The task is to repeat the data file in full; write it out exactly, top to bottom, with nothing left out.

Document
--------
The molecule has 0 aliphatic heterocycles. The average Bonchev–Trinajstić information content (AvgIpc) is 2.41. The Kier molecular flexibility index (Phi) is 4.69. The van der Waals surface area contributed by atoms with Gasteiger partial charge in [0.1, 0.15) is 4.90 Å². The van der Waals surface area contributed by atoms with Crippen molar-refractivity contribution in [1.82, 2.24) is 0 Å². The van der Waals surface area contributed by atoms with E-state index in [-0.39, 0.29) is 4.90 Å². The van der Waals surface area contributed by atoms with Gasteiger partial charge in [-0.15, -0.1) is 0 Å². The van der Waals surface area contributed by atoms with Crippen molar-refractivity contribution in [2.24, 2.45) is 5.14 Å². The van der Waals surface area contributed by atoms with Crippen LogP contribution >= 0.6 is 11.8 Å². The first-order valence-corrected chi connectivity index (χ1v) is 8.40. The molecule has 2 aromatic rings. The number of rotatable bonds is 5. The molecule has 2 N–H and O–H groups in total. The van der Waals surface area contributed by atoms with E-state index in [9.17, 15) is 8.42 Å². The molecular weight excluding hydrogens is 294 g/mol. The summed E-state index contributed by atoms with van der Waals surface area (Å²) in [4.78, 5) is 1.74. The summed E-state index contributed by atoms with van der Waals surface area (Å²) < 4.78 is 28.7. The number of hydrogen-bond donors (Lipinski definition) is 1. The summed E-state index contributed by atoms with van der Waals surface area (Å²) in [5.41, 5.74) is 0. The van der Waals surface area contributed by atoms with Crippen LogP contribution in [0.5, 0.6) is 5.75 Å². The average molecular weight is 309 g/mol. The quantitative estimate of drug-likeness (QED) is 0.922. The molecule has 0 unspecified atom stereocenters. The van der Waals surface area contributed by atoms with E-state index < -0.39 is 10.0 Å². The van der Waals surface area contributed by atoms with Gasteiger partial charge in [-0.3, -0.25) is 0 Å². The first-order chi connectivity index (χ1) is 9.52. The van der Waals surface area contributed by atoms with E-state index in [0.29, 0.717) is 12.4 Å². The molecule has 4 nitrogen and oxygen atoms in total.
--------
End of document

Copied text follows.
The molecule has 0 aliphatic heterocycles. The average Bonchev–Trinajstić information content (AvgIpc) is 2.41. The Kier molecular flexibility index (Phi) is 4.69. The van der Waals surface area contributed by atoms with Gasteiger partial charge in [0.1, 0.15) is 4.90 Å². The van der Waals surface area contributed by atoms with Crippen molar-refractivity contribution in [1.82, 2.24) is 0 Å². The van der Waals surface area contributed by atoms with E-state index in [-0.39, 0.29) is 4.90 Å². The van der Waals surface area contributed by atoms with Gasteiger partial charge in [-0.15, -0.1) is 0 Å². The van der Waals surface area contributed by atoms with Crippen molar-refractivity contribution in [2.24, 2.45) is 5.14 Å². The van der Waals surface area contributed by atoms with Crippen LogP contribution >= 0.6 is 11.8 Å². The first-order valence-corrected chi connectivity index (χ1v) is 8.40. The molecule has 2 aromatic rings. The number of rotatable bonds is 5. The molecule has 2 N–H and O–H groups in total. The van der Waals surface area contributed by atoms with E-state index in [9.17, 15) is 8.42 Å². The molecular weight excluding hydrogens is 294 g/mol. The summed E-state index contributed by atoms with van der Waals surface area (Å²) in [4.78, 5) is 1.74. The summed E-state index contributed by atoms with van der Waals surface area (Å²) < 4.78 is 28.7. The number of hydrogen-bond donors (Lipinski definition) is 1. The summed E-state index contributed by atoms with van der Waals surface area (Å²) in [5.41, 5.74) is 0. The van der Waals surface area contributed by atoms with Crippen LogP contribution in [0.5, 0.6) is 5.75 Å². The average molecular weight is 309 g/mol. The quantitative estimate of drug-likeness (QED) is 0.922. The molecule has 0 unspecified atom stereocenters. The van der Waals surface area contributed by atoms with E-state index < -0.39 is 10.0 Å². The van der Waals surface area contributed by atoms with Gasteiger partial charge in [-0.3, -0.25) is 0 Å². The first-order chi connectivity index (χ1) is 9.52. The van der Waals surface area contributed by atoms with E-state index in [0.29, 0.717) is 12.4 Å². The molecule has 4 nitrogen and oxygen atoms in total.